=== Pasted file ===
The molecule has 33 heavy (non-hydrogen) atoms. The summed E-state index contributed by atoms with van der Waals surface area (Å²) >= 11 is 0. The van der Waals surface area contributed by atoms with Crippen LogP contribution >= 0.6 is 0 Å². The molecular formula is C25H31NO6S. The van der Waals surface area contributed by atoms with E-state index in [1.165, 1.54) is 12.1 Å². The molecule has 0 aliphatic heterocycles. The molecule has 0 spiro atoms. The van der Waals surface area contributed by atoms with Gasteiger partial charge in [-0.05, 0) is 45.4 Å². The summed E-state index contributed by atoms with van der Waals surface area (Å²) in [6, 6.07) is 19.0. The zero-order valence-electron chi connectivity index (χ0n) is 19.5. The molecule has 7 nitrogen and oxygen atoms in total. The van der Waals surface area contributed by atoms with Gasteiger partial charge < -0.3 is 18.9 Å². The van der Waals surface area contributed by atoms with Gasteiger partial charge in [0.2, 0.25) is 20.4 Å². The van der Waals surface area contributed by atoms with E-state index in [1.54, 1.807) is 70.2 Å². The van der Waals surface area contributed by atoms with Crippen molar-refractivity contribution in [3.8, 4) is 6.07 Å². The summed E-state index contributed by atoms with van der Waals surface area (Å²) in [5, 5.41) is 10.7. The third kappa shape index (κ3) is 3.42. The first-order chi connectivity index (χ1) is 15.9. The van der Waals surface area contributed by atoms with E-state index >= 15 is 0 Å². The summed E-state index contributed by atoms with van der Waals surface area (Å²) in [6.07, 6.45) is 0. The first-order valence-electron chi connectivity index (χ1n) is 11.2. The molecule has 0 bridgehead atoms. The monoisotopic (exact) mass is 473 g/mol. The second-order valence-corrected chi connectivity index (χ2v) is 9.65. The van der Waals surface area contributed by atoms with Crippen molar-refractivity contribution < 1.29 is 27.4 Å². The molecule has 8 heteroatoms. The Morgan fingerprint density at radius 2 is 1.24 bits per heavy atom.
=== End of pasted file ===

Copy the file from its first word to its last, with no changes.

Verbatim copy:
The molecule has 33 heavy (non-hydrogen) atoms. The summed E-state index contributed by atoms with van der Waals surface area (Å²) >= 11 is 0. The van der Waals surface area contributed by atoms with Crippen LogP contribution >= 0.6 is 0 Å². The molecular formula is C25H31NO6S. The van der Waals surface area contributed by atoms with E-state index in [1.165, 1.54) is 12.1 Å². The molecule has 0 aliphatic heterocycles. The molecule has 0 spiro atoms. The van der Waals surface area contributed by atoms with Gasteiger partial charge in [-0.05, 0) is 45.4 Å². The summed E-state index contributed by atoms with van der Waals surface area (Å²) in [6, 6.07) is 19.0. The zero-order valence-electron chi connectivity index (χ0n) is 19.5. The molecule has 7 nitrogen and oxygen atoms in total. The van der Waals surface area contributed by atoms with Gasteiger partial charge < -0.3 is 18.9 Å². The van der Waals surface area contributed by atoms with Gasteiger partial charge in [0.2, 0.25) is 20.4 Å². The van der Waals surface area contributed by atoms with E-state index in [1.54, 1.807) is 70.2 Å². The van der Waals surface area contributed by atoms with Crippen molar-refractivity contribution in [3.8, 4) is 6.07 Å². The summed E-state index contributed by atoms with van der Waals surface area (Å²) in [5, 5.41) is 10.7. The third kappa shape index (κ3) is 3.42. The first-order chi connectivity index (χ1) is 15.9. The van der Waals surface area contributed by atoms with E-state index >= 15 is 0 Å². The summed E-state index contributed by atoms with van der Waals surface area (Å²) in [6.07, 6.45) is 0. The first-order valence-electron chi connectivity index (χ1n) is 11.2. The molecule has 0 bridgehead atoms. The monoisotopic (exact) mass is 473 g/mol. The second-order valence-corrected chi connectivity index (χ2v) is 9.65. The van der Waals surface area contributed by atoms with Crippen molar-refractivity contribution < 1.29 is 27.4 Å². The molecule has 8 heteroatoms. The Morgan fingerprint density at radius 2 is 1.24 bits per heavy atom.